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Harp Reviews

by Pat Missin


Suzuki SCT-128

Over the past few weeks, I've been having fun playing the new Suzuki SCT-128. I was particularly interested in this harmonica as I once tried to build my own double reed chromatic. Mine was octave tuned, rather than tremolo tuned and although it was not entirely successful, it did convince me that I would like to have a good double reed chromatic. My prototype used two sets of standard Hohner 270 reedplates mounted on a comb that was double the usual distance front to back. This meant that the chambers were considerably longer than usual - not a great problem in the lower range of the instrument, but not at all good in the upper range. I wished at the time that I were able to manufacture my own special reedplates so I could use a shorter chamber for the high reeds. This is what Suzuki have done.

Of course, there is a tremolo chromatic already available as a custom order instrument, John Infande's Musette. John has taken two regular chromatics, placed one above the other and made a special mouthpiece that allows the player to sound both instruments at once. A very creative solution, although I am willing to bet that if Mr Infande owned his own reedplate making machinery, he would build something like the new Suzuki.

So, is it any good? Yes - it is very good.

Despite the old saying about not being able to judge a book from its cover, as soon as you see the heavy duty leather holster that contains the SCT-128, you can't help but suspect that the contents are going to be special. The holster is very substantial with air holes to allow the harmonica to air out after use whilst still safely protected and has a very solid clip for fastening it to your belt. One word of
caution - you probably don't want to wear it like a gun when you are going through airport security!

The harmonica itself has a black ABS comb with tastefully engraved chrome-plated brass covers held in place by three interscrews. Its shape is sort of reminiscent of a grand piano, its front to back
measurement being greater at the lower end of the harmonica. As with most Suzuki instruments, the finishing work is superb and the harmonica feels very nice to hold. Considering that it has twice as
many reeds as a normal 16-hole chromatic, it also feels surprisingly light in weight - about 15oz (428g).

The mouthpiece/slide assembly is a typical 3-piece design like the modern Hohner 64. The backing plate and slide are made of chromed brass, the mouthpiece is gold plated brass (personally, I would have preferred silver, but that's just my personal taste) and it doubles as the U-channel for the slide as well as clamping the front edges of the reedplates firmly to the comb. The mouthpiece has round holes with very smooth edges and is held in place by a pair of Phillips head screws that are carefully recessed, everything feeling very comfortable to both lips and tongue. The slide button is nicely matte
finished to reduce finger slippage and the whole assembly fits together with good tolerances and the slide worked very smoothly right out of the box. The reeds are cross positioned and the slide movement is about 1/4" (6mm). The hole spacing is the same as a Hohner 64 and the instrument measures a little over 7" (180mm) end to end, not including the slide button.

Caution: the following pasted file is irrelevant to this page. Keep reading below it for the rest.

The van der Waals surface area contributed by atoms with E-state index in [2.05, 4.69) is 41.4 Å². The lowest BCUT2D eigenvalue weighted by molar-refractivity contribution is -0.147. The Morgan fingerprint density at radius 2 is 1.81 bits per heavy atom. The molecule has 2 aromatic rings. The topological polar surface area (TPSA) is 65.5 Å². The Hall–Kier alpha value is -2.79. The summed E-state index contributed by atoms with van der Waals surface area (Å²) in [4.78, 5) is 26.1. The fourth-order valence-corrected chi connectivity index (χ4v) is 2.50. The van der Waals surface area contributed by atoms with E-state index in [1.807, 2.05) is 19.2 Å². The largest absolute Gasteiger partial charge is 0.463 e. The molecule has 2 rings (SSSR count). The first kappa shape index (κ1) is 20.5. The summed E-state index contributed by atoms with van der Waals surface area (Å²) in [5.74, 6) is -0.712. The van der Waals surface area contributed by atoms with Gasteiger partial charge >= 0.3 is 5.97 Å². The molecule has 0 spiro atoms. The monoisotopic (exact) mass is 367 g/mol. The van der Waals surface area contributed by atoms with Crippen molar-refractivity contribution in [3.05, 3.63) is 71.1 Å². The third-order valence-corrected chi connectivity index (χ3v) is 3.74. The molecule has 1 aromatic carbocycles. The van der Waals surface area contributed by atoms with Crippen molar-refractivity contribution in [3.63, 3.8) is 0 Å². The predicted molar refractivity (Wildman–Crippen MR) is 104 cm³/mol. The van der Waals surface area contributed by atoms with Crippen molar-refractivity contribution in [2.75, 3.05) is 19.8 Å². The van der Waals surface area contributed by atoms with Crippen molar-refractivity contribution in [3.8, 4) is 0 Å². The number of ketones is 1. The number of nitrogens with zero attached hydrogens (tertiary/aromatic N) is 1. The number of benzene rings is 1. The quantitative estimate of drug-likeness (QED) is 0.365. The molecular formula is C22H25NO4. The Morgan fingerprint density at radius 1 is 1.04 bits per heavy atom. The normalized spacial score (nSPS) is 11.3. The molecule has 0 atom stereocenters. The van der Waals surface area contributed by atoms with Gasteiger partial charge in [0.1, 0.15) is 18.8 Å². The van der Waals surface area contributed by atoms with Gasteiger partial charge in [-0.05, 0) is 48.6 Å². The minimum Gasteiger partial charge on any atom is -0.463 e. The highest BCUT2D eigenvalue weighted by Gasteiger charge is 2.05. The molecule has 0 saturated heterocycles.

The reedplates are very substantial at about .05" (1.3mm) thick, nickel plated and held in place with no less than 19 screws. There are valves on all but the two highest reeds in each set, with double layer
valves being used for the first three octaves and some of the valves deliberately cut a little short. The reeds themselves seem to be Suzuki's favorite phosphor bronze, reed lengths being fairly typical
for a 4-octave instrument ranging from about 22mm to 7mm. The reeds are tuned by very neat scratching along the length of the reed and the reed adjustment is very even. Not too surprisingly, the reeds are spot welded and replacement reedplates will be available.

The tuning is quite accurately done, especially considering how tricky it is to set up something like this. The main reeds are tuned to around A=444/445, with the secondary reeds tuned a fraction lower giving a fairly wet sound with the speed of the tremolo effect about 4Hz in the lower range and 14Hz at the top of the instrument.

You might expect it to feel somewhat "windy" to play, given that there are twice the usual number of reeds, but it is surprisingly responsive. It takes considerably less breath to play than a typical
tremolo harmonica and is only very slightly less responsive than a typical chromatic. Of course, note bending is out of the question, but you can alter the speed of the tremolo effect by slight changes in
embouchure. As I mentioned in an earlier post, the covers are closed at the rear for half the length of the instrument, only opening at the lower end of the harmonica. This allows for some nice tonal shading.

Obviously the sound of the instrument would lend itself perfectly to musical styles typically associated with the accordion - tango, bal musette, zydeco, etc. It would also be a nice addition to the tonal
palette of chromatic harmonica players in jazz, blues and folk styles, as well as for players of diatonic tremolo harmonicas who find themselves hunting for missing notes on their instruments. They are
currently being sold in Japan for the equivalent of about US$500. The European and US retail prices have yet to be set, but they are expected to be somewhat higher.

It's great to see more innovative harmonicas from Suzuki and I sincerely hope this instrument is successful. If it is, I hope they will consider such things as 12-hole version for those who find the
16-hole instruments a little unwieldy and perhaps even an octave tuned double-reed chromatic.

To give some idea of how it sounds, I've uploaded a lo-fi .mp3 clip (about 250k) to my website:

Pat Missin

Planet Harmonica - 2004